“I will miss construction tech, and leave feeling the job is half done. While adoption of collaborative solutions is far greater than it was back in 2005 – and that’s great to see – it’s still only really the beginning. Over the next ten years or so, I expect  we will see a move toward true ‘integrated data’  flows connecting the AEC tech stack and supply chain in ways that we have only dreamed of to this point.”

Spark leaves Viewpoint on 7 September and will be succeeded by former Sage executive Steve Attwell.  Spark says: “He is a fellow north easterner, with a fantastic wealth of experience that I think will help take Viewpoint to the next level.”

Permanent link to this article: http://extranetevolution.com/2018/09/spark-exits-viewpoint-uk/

Sep 03 2018

Open BIM with IFCWebServer

A German research project, IFCWebServer.org, is attracting users interested in using the IFC format as a basis for open BIM collaboration.

In March 2009, I wrote about the University of Eindhoven-based open-source BIMserver.org project, then still at a relatively early stage of development. Since then, as international BIM initiatives have developed, the concept of web-based model servers has become more widespread, and I was recently contacted by Ali Ismail, a scientific researcher at the Technical University of Dresden in Germany, who, since 2011 has been developing a free-to-use BIM model server and viewing platform supporting the IFC format: IFCWebServer.org.

Ali Ismail“Unlike BIMserver, which is basically built for developers, IFCWebServer is initially targeting end users who would like to work with IFC models without hassle,” Ismail says.

While some of the design authoring software vendors would encourage teams to collaborate by everyone using just their proprietary model formats, IFC (Industry Foundation Classes) helps solve the problem of data interoperability when data needs to be shared between different software applications (and versions). While proprietary applications may import and export IFC models, their support for the format is not always reliable – hence the development of model serving tools supporting IFC.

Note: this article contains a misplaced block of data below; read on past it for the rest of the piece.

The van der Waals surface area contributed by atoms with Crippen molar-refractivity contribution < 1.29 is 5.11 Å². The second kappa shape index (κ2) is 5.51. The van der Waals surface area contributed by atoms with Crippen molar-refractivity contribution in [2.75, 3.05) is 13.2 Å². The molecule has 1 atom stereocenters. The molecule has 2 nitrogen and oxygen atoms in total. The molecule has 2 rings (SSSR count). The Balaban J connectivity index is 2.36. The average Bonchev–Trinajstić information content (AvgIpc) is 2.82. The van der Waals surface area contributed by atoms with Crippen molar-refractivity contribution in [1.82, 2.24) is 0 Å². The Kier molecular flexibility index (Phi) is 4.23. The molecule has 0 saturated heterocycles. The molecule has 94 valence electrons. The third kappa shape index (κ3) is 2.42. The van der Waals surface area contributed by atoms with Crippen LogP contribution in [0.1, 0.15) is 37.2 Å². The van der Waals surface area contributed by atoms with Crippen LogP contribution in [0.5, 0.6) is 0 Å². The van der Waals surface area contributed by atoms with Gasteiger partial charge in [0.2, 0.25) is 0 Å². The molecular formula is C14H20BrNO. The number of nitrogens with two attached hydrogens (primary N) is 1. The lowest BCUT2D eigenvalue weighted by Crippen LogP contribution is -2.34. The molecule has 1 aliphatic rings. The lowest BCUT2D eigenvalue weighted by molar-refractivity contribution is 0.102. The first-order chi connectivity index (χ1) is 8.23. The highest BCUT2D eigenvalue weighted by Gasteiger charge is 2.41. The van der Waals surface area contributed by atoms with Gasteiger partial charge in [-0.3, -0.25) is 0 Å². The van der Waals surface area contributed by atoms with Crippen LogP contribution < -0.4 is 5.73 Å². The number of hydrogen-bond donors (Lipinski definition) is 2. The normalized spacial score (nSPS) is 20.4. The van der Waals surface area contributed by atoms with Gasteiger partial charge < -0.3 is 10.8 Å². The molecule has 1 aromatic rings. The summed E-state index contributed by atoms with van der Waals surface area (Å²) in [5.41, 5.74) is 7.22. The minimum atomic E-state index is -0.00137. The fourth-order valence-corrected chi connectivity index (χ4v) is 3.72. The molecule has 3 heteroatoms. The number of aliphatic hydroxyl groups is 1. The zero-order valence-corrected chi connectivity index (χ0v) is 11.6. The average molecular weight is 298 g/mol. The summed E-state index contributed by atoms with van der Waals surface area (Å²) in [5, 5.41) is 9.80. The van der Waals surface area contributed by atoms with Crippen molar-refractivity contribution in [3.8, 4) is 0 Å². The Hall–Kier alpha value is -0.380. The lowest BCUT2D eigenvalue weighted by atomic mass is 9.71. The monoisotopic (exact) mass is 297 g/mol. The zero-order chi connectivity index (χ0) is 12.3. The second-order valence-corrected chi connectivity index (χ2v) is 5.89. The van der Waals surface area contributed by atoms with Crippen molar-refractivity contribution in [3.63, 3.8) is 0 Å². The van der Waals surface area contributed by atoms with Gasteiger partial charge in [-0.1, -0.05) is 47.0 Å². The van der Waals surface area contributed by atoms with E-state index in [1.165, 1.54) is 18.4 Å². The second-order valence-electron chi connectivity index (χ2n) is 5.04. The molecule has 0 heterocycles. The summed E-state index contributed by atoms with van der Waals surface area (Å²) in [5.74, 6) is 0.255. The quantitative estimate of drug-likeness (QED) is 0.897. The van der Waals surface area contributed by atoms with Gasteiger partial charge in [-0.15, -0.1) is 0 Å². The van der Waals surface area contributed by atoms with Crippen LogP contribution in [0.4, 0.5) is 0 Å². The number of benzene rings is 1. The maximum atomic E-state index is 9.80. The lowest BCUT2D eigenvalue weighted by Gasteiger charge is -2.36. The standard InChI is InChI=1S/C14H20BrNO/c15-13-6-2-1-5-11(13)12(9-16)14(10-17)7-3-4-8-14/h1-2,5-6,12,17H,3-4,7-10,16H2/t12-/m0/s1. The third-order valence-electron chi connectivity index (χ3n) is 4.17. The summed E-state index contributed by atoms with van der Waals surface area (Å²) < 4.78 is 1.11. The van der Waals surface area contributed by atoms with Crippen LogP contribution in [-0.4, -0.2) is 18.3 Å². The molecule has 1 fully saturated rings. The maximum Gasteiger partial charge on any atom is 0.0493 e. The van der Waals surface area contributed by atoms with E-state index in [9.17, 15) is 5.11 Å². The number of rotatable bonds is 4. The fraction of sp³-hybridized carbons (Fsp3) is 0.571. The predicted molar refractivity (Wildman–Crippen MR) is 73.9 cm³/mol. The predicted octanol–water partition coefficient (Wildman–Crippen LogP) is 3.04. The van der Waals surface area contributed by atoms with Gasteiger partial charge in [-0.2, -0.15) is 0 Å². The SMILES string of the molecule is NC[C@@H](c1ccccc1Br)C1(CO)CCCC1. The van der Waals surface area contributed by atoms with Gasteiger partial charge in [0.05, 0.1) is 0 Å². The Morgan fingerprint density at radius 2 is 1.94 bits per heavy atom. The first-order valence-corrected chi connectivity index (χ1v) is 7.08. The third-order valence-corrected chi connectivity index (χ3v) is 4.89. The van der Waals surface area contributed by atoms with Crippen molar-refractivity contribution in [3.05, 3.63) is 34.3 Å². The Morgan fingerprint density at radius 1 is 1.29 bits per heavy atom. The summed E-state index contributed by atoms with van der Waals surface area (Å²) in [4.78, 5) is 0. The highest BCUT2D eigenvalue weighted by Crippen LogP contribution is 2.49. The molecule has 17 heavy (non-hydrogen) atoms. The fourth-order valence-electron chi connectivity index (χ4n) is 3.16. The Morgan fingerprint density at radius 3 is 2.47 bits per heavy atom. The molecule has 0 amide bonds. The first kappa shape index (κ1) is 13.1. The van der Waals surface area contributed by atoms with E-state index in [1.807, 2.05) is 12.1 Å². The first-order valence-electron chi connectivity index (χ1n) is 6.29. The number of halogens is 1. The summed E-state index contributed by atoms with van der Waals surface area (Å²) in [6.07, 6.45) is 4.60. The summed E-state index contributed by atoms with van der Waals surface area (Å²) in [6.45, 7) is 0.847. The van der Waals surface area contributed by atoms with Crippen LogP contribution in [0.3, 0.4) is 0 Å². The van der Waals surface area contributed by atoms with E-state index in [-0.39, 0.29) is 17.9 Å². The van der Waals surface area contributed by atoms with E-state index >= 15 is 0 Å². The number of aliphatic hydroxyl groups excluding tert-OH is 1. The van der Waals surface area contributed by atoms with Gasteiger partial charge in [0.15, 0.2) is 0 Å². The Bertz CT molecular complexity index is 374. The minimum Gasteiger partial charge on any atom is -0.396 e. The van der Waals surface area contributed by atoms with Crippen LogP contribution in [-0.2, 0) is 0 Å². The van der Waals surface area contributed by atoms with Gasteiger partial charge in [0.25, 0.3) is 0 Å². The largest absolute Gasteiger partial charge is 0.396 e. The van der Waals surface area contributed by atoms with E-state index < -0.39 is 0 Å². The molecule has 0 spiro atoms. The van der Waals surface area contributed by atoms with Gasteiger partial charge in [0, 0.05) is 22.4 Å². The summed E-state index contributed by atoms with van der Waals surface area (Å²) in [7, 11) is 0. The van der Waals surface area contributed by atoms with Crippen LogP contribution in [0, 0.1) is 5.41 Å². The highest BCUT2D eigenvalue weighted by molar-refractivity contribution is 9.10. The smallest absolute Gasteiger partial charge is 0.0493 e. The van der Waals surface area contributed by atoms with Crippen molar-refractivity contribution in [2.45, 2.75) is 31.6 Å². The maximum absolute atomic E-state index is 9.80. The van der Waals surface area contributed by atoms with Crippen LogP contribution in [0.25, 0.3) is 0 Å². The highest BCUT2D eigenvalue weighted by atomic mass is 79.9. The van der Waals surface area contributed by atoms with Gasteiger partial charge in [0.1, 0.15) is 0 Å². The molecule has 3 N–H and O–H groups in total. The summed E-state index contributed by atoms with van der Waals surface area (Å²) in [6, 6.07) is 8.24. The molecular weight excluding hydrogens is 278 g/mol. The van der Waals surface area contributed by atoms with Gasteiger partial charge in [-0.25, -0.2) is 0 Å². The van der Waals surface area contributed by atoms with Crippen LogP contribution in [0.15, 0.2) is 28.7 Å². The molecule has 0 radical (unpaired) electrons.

IFCWebServer screengrabIFCWebServer provides a free model hosting platform and a browser-based BIM viewing tool (BIMviewer.com) built using Web GL technology. Once uploaded and processed server-side by the core platform, IFC models can be viewed, shared, validated, searched, filtered and interrogated to produce custom reports. “Moreover, semantic information inside IFC models (object properties) can be modified or extended with extra user-defined information inside the online BIM viewer,” says Ismail. “I have sometimes called it a ‘BIM annotator’ instead.”

Users can create a free account and upload their own models. Alternatively, there is also a demo account with access to a large collection of IFC test models.

Advanced users and developers can write extensions and scripts to undertake more detailed tasks including conversion of IFC to COBie (example) or checking LOD (level of definition) specifications or model quality. Unlike BIMserver, IFCWebServer is not yet written completely on open-source code, but open source extensions are available via Github.

Ismail is hoping to develop a large community of users and developers focused on IFC model support, and is keen to talk to other researchers and construction software developers. His interests also extend to the use of graph databases and linked data concepts  for solving complex problems like model topology analysis and comparison of information models. He will be talking about “advanced analysis and information management of BIM models based on IFC standard using graph databases” at the 12th European Conference on Product & Process Modelling conference (https://www.ecppm2018.org) in Copenhagen on 12-14th September 2018.

(Note: I recently attended a guest lecture by Prof Jakob Beetz of the University Aachen at Imperial College’s Centre for Systems Engineering and Innovation in London, where he talked about managing heterogeneous information using Big Open BIM and linked data. The CSEI is hosting an industry showcase day on 7 September 2018 – more details here.)

Permanent link to this article: http://extranetevolution.com/2018/09/open-bim-with-ifcwebserver/